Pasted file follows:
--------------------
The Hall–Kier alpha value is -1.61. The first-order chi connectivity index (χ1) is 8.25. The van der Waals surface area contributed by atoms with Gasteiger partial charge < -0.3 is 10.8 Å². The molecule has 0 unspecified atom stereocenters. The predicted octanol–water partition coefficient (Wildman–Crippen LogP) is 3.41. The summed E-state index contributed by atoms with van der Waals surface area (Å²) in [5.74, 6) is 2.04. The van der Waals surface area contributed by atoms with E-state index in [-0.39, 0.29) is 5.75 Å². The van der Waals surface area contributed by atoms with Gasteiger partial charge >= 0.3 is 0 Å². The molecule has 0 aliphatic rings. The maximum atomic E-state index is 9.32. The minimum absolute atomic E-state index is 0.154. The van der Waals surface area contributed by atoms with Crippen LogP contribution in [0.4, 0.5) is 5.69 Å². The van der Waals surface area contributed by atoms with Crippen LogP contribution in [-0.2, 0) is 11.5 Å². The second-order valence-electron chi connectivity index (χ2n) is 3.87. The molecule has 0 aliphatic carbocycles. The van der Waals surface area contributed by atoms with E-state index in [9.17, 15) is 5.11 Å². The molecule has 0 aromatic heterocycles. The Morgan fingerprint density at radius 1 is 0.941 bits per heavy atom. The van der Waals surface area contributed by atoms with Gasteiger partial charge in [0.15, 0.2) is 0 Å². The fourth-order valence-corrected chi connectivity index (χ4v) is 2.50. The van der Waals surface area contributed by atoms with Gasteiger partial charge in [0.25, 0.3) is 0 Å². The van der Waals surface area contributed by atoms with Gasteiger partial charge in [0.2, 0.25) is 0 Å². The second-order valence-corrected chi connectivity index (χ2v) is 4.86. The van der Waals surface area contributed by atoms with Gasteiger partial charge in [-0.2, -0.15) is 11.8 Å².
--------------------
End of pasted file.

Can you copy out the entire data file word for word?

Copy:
The Hall–Kier alpha value is -1.61. The first-order chi connectivity index (χ1) is 8.25. The van der Waals surface area contributed by atoms with Gasteiger partial charge < -0.3 is 10.8 Å². The molecule has 0 unspecified atom stereocenters. The predicted octanol–water partition coefficient (Wildman–Crippen LogP) is 3.41. The summed E-state index contributed by atoms with van der Waals surface area (Å²) in [5.74, 6) is 2.04. The van der Waals surface area contributed by atoms with E-state index in [-0.39, 0.29) is 5.75 Å². The van der Waals surface area contributed by atoms with Gasteiger partial charge >= 0.3 is 0 Å². The molecule has 0 aliphatic rings. The maximum atomic E-state index is 9.32. The minimum absolute atomic E-state index is 0.154. The van der Waals surface area contributed by atoms with Crippen LogP contribution in [0.4, 0.5) is 5.69 Å². The van der Waals surface area contributed by atoms with Crippen LogP contribution in [-0.2, 0) is 11.5 Å². The second-order valence-electron chi connectivity index (χ2n) is 3.87. The molecule has 0 aliphatic carbocycles. The van der Waals surface area contributed by atoms with E-state index in [9.17, 15) is 5.11 Å². The molecule has 0 aromatic heterocycles. The Morgan fingerprint density at radius 1 is 0.941 bits per heavy atom. The van der Waals surface area contributed by atoms with Gasteiger partial charge in [0.15, 0.2) is 0 Å². The fourth-order valence-corrected chi connectivity index (χ4v) is 2.50. The van der Waals surface area contributed by atoms with Gasteiger partial charge in [0.25, 0.3) is 0 Å². The van der Waals surface area contributed by atoms with Gasteiger partial charge in [0.2, 0.25) is 0 Å². The second-order valence-corrected chi connectivity index (χ2v) is 4.86. The van der Waals surface area contributed by atoms with Gasteiger partial charge in [-0.2, -0.15) is 11.8 Å².